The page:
Ulverston is a parish in the hundred of Lonsdale, north of the Sands, Union of Ulverston, county palatine of Lancashire, 16 miles north-west by west of Lancaster. It is one of the manors within the Liberty of Furness, which on the erection of the abbey in 1127 was presented by Stephen, Earl of Boulogne, afterwards King of England, to the Cistercian monks as a part of the endowment of that foundation. When the first public Catholic chapel since the Reformation was erected in Ulverston about the opening of the nineteenth century, it was dedicated to the patroness of Furness, St. Mary, and the foundation-stone was brought from the abbey. Previous to this time the Faith in this district had been preserved through the ministration of priests sheltered in the houses of local gentry.
Ulverston is an Ancient Parish and a market town in the county of Lancashire.
Other places in the parish include: Ulverstone with Chapel Island, Osmotherley, and Mansriggs.
Alternative names: Ulverstone
Parish registers begin:
- Parish registers: 1545
- Bishop’s Transcripts: 1635
Nonconformists include: Baptist, Independent/Congregational, Roman Catholic, Society of Friends/Quaker, and Wesleyan Methodist.
- Kirkby Ireleth
- Egton cum Newland
- Ulverston Holy Trinity
The Imperial Gazetteer of England & Wales 1870
ULVERSTON, popularly Ooston, a town, a township, a parish, a sub-district, and a district, in Lancashire. The town stands on the Furness railway, near the influx of the river Leven to Morecambe bay, 5 miles NE of Dalton-in-Furness; belonged to the Saxon magnate Ulph or Ulpha; was given, by King Stephen, to Furness abbey; superseded Dalton, after the dissolution of monasteries, as practically the capital of Furness; is now a seat of petty sessions and county courts, and a polling place; publishes two weekly newspapers; carries on brewing, iron-founding, the manufacture of linens, checks, ginghams, and wood-hoops, and a considerable coasting trade; presents a modern, well built, cleanly appearance, with streets branching from a market place; and has a head post-office, a r. station with telegraph, two banking offices, two hotels, a court-house, a police station, a concert-hall built in 1850, a temperance hall, an iron market-cross of 1821, a parochial church restored in 1864, another church built in 1832, three dissenting chapels, a Roman Catholic chapel, a subscription library, a people's library, an endowed school with £31 a year, two proprietary schools, a national school, a workhouse, charities £56, a weekly market on Thursday, five annual fairs, and races or flan-sports in Aug. Pop. in 1851, 6,433; in 1861, 6,630. Houses, 1,348.
The township comprises 2,900 acres. Real property, £27,611; of which £106 are in ironworks, £536 in canals, £35 in railways, and £327 in gasworks. Pop. in 1851, 6,742; in 1861, 7,414. Houses, 1,495. The parish contains also 8 other townships, and comprises 24,586 acres. Pop. in 1851, 10,623; in 1861, 11,464. Houses, 2,278. Lightburne House, Springfield House, Swarthdale, Ford House, Flaw How, Daltongate House, and Conishead Priory are chief residences. The surface is much diversified; and ranges from luxuriant level, through gentle swells and broken eminences, to high bleak moors and soaring mountains. Hoad hill, on the NE side of the town, rises to an altitude of 450 feet; commands an extensive and charming view; and is crowned by a column, 40 feet in diameter and 100 feet high, erected in 1850 to the memory of Sir John Barrow. Swarth moor, about a mile S of the town, was the camping-ground of the German supporters of the impostor Simnel. Limestone, blue and green slate, iron ore, and copper ore abound. A canal, with capacity for vessels of 200 tons, connects the town eastward with the Leven estuary, and was cut in 1795 by Rennie. The monk Richard de Ulverston and Sir John Barrow were natives; and the antiquarian West and the Quaker John Fox were residents. Both the head living and that of Trinity are p. curacies in the diocese of Carlisle. Value of the former, £160; of the latter, £143. Patron of both, the Rev. A. Peache. The p. curacies of Blawith, Coniston, Lowick, Torver, and Egton and Newland also are separate benefices.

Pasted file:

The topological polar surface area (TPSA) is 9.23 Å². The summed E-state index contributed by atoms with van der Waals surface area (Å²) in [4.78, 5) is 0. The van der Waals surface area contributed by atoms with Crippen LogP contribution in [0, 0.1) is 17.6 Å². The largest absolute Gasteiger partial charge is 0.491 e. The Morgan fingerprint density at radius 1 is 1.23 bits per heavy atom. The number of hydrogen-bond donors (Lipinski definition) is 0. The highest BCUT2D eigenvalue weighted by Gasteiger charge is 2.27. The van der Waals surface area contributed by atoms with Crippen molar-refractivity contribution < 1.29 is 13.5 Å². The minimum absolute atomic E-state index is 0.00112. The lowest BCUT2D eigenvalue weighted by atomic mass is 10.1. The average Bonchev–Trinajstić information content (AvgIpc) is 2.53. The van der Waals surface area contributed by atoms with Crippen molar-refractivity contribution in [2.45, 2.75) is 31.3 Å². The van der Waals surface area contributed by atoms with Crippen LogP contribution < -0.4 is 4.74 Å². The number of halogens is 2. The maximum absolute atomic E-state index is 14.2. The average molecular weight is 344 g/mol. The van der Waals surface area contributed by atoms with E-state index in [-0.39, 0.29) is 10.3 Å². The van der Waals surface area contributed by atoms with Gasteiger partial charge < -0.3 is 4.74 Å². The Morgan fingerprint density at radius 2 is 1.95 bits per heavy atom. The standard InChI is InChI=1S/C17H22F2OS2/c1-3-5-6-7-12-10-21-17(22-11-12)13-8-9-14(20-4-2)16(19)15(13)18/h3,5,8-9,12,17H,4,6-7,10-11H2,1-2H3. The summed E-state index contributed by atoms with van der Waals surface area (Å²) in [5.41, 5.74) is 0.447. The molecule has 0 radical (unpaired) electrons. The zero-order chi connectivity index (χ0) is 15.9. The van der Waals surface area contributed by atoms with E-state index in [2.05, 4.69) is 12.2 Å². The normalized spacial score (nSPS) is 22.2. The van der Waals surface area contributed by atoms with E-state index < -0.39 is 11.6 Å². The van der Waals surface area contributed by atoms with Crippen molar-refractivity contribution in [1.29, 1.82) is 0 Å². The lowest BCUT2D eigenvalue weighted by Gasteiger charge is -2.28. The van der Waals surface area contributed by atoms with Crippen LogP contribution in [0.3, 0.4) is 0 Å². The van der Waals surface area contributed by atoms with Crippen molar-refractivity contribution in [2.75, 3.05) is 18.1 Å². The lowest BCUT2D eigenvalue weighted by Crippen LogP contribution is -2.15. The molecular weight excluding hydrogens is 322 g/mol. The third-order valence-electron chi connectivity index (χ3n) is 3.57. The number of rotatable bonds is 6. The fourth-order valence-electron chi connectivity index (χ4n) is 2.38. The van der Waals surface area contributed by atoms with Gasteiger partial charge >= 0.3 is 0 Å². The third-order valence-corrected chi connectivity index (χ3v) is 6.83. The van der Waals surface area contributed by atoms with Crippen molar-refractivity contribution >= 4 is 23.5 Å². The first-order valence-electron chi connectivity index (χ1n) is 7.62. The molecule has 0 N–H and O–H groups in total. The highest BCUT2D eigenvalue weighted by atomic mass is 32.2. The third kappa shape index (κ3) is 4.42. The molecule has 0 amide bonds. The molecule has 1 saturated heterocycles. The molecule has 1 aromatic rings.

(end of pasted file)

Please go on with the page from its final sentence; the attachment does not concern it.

The sub-district contains UIverston, Osmotherley, and Mansriggs townships, and Pennington parish. Acres, 7,317. Pop. in 1851, 7,620; in 1861, 8,781. Houses, 1,749. The district includes also Cartmel, Colton, Dalton, West Broughton, and Hawkshead sub-districts; and comprises 135,043 acres. Poor rates in 1863, £11,496. Pop. in 1851, 30,556; in 1861, 35,738. Houses, 6,832. Marriages in 1863, 265; births, 1,375, of which 125 were illegitimate; deaths, 786, of which 287 were at ages under 5 years, and 18 at ages above 85. Marriages in the ten years 1851-60, 2,344; births, 11,812; deaths, 6,644. The places of worship, in 1851, were 37 of the Church of England, with 13,760 sittings; 2 of Independents, with 660 s.; 5 of Baptists, with 822 s.; 3 of Quakers, with 422 s.; 5 of Wesleyans, with 822 s.; and 1 of Brethren, with 32 attendants. The schools were 38 public day-schools, with 2,175 scholars; 87 private day-schools, with 2,017 s.; 48 Sunday schools, with 3,517 s.; and 2 evening schools for adults, with 26 s.
Source: The Imperial Gazetteer of England & Wales [Wilson, John M]. A. Fullarton & Co. N. d. c. [1870-72].
Civil Registration District: Ulverstone
Probate Court: Court of the Bishop (Consistory) of the Commissary of the Archdeaconry of Richmond Western Deaneries - Furness
Rural Deanery: Furness and Cartmel
Poor Law Union: Ulverston